One note concerning how the question is currently phrased: Whether anything "required NATO to reject any membership applications from the nations formerly part of the Warsaw Pact" is a tricky phrase, and can be easily answered with a resounding "No". "Required" and "reject" are words that were indeed never used in public discourse. It was always something with less precision, like "move", "expansion", without naming names of any other states.
Assurances after the fact — and this time: treaties signed
From: LeMo NATO-Erweiterungen
On the other side of the debate, NATO expansion was seen internally as a largely anathematic idea from 1989 to 1993. Too risky and certainly not open for open debate, whatever think tanks and single politicians produced in the meantime. This changed only in 1993 when German minister of defence Volker Rühe named the elephant in the room during the security summit (IISS) and opened a debate that was met with great skepticism after the years of taboo. This coincided somewhat with the still perceived a threat of Soviet/Russian forces still stationed on German soil. Once this concept got more traction after Bill Clinton adopted it:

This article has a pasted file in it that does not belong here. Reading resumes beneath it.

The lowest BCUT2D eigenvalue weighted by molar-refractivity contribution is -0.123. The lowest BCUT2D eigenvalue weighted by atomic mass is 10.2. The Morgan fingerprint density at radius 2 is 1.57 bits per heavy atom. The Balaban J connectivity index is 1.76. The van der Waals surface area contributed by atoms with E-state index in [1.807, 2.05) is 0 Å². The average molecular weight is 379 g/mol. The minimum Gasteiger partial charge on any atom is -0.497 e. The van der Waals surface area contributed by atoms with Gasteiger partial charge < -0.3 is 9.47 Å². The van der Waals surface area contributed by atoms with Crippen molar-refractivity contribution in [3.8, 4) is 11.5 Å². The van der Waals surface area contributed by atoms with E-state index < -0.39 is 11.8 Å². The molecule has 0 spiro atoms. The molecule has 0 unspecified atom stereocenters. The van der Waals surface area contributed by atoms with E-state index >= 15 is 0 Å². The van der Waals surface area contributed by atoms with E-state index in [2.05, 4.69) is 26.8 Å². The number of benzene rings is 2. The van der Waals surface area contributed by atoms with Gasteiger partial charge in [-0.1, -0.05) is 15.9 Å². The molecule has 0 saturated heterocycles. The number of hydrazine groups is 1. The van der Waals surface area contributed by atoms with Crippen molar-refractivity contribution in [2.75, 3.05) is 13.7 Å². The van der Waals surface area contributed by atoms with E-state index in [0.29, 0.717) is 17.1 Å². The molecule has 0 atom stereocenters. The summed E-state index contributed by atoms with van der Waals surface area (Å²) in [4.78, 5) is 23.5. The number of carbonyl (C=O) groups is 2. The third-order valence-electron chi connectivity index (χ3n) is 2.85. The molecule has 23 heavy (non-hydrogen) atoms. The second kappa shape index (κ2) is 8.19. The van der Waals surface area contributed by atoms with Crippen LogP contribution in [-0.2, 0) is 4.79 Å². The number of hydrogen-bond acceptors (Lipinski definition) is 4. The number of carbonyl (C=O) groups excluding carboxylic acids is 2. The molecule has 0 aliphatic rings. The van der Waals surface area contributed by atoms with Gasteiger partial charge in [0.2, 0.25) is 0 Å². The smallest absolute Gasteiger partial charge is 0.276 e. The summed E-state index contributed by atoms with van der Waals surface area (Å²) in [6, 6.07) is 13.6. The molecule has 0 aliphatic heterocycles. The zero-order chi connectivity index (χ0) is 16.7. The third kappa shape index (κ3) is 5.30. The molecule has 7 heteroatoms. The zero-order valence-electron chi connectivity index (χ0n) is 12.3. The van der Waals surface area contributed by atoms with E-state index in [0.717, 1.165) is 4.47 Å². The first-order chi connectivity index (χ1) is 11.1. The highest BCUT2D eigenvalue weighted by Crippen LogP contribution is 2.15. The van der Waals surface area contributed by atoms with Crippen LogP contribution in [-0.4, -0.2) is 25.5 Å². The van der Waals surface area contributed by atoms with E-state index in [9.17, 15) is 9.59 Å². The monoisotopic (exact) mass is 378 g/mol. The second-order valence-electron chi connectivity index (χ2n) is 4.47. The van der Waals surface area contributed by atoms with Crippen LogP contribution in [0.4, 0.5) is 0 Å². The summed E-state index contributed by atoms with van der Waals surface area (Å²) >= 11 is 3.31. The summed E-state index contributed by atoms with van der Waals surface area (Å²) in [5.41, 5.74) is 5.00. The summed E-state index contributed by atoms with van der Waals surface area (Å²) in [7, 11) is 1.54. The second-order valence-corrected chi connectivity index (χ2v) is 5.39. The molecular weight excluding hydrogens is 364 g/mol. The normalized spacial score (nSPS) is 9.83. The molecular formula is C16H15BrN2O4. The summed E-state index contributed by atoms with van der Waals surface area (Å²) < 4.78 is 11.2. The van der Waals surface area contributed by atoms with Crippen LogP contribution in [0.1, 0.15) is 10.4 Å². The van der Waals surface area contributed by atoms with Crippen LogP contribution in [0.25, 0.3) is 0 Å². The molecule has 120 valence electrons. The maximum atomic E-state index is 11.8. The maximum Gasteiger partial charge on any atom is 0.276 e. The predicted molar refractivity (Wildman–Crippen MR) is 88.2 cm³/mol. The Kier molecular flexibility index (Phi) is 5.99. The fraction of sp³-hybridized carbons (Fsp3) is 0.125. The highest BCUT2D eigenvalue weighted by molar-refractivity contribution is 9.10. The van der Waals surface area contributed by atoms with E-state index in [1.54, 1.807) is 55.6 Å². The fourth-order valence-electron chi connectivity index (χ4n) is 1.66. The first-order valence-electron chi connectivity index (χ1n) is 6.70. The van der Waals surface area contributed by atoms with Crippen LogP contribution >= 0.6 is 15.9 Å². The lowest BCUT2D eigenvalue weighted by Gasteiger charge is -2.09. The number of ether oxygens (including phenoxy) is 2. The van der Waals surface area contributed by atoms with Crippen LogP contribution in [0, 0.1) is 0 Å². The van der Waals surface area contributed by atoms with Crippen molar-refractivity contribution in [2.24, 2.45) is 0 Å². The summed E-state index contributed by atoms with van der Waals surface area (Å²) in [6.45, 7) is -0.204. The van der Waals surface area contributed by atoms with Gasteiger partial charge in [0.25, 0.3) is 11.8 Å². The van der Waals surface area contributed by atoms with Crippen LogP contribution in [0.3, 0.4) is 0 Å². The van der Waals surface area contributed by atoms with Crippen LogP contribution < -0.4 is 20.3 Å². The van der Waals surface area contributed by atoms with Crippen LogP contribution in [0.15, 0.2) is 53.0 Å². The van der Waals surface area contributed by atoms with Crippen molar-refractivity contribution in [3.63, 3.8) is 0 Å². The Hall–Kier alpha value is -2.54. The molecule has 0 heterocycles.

Initially, it was not something that most people wanted to discuss, let alone support. Many said it could not be done. It was too hard, too ambitious. It was suggested that the American people were not willing to expand their commitments in Europe after the end of the Cold War. Some predicted a policy train wreck with Moscow and the derailment of Russian reform. (Senator Lugar, Arora p126.)